Careful readers of my blog will know about the ‘bean can’. It’s a simple enough device that protects the delicate top tube of a bicycle frame when proper hand grip placement may produce damage in a crash. When everything goes ass over tea kettle, the front end swings around wildly, looking for something to stop against. If that’s the shift levers, brake levers, or even the bar end against the top tube then that’s what it’s going to be. Metal frames can be dented. Carbon frames destroyed. It’s bad.
These show up on my bikes from time to time. I came up with it a very long time ago. In fact, I first posted about it in 2013, 9 years ago. Still, most folks are happier destroying frames in crashes or ride with incorrect hand grip placement than apply this solution.
Early versions were exactly as the name states, a cut up corrugated bean can. Over time, I started using cut steel plate, stainless steel coupons. Just before this, I was trying thin aluminum.
These had become very elegant and simple enough to produce…for round tube bikes. On those bikes, I can just bend some metal over a form and it’s done. On shaped carbon fiber and hydroformed aluminum top tubes, it’s a pretty complex bend to do at the level that I demand. I had got close in the past but not in a way I would brag about.
So, I had posted about Windy’s new bike on a PinkBike forum to show off the neat bike it was. A user, eshew, brought up the bean can and suggested using Kydex thermoplastic (thermoplastic acrylic-polyvinyl chloride). This is the same stuff that a lot of modern formed holsters, sheaths, and tactical trickery is made from. Sekisui Kydex (PDS)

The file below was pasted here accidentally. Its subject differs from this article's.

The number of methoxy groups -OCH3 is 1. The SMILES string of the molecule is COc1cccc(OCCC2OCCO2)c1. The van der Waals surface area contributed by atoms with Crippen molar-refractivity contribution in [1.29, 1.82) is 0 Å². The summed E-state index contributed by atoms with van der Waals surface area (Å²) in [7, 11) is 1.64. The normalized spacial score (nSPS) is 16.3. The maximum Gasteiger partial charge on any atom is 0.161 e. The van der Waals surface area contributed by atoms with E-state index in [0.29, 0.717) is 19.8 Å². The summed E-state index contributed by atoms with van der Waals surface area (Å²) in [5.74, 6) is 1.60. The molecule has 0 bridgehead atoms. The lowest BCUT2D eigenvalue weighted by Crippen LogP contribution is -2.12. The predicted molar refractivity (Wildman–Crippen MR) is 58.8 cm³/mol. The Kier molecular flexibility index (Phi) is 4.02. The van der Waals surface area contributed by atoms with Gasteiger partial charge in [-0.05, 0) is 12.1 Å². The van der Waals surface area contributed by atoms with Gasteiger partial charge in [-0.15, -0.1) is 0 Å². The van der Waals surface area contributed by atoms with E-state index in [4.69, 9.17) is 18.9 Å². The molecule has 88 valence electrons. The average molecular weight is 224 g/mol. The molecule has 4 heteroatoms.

It was immediately an idea worth trying. The question, how thick will be required to offer the protection that will be needed? We want it as thin as possible to look somewhat decent on the frame. Even thin plastic is going to be a lot thicker than the metal that I’ve been using.
I ordered some 0.028″ and 0.040″ sheet from Forged Acrylics for options. Looking at what I had, I decided to take the risk with 0.028″. I’m hoping that it was the right choice.
I prototyped the size I’d need with some cut paper. That gave me good information for what to cut from the sheet with little waste. With some tape, a heat gun, and some time, I was able to form the plastic very precisely to the carbon top tube of this bike. I’m sure that there are better ways of doing this with a hot pad and pressure but this was my first. I’ll get to something cool later.
I was very careful to not overheat the carbon fiber of the frame while working with the heat gun. The last thing I want to do is upset a critical material balance with some unusually high heat. I figure that a decent silicon heater pad pressed against the Kydex with a thick rag between should produce excellent bends on complex surfaces. The sheet needs to come up to 165-177°c (or 330-350°f) but this seems a bit high compared to what I was doing. Something to try next time.
Before taping in place with PVC electrical tape, I took the part to the belt sander to soften the edge. I also slightly trimmed the plastic at the seem as it does stretch as it forms. It’s also laying far better than the paper.
The Kydex bean can turned out excellent! It looks far better IRL than in my photos. It fits so snug to the tube, even with my novice skills. If the 0.028″ provides the protection, this is the way to go.
A little show of the utility of the bean can. This shifter will cause some damage without the bean can. With it, it my be fine.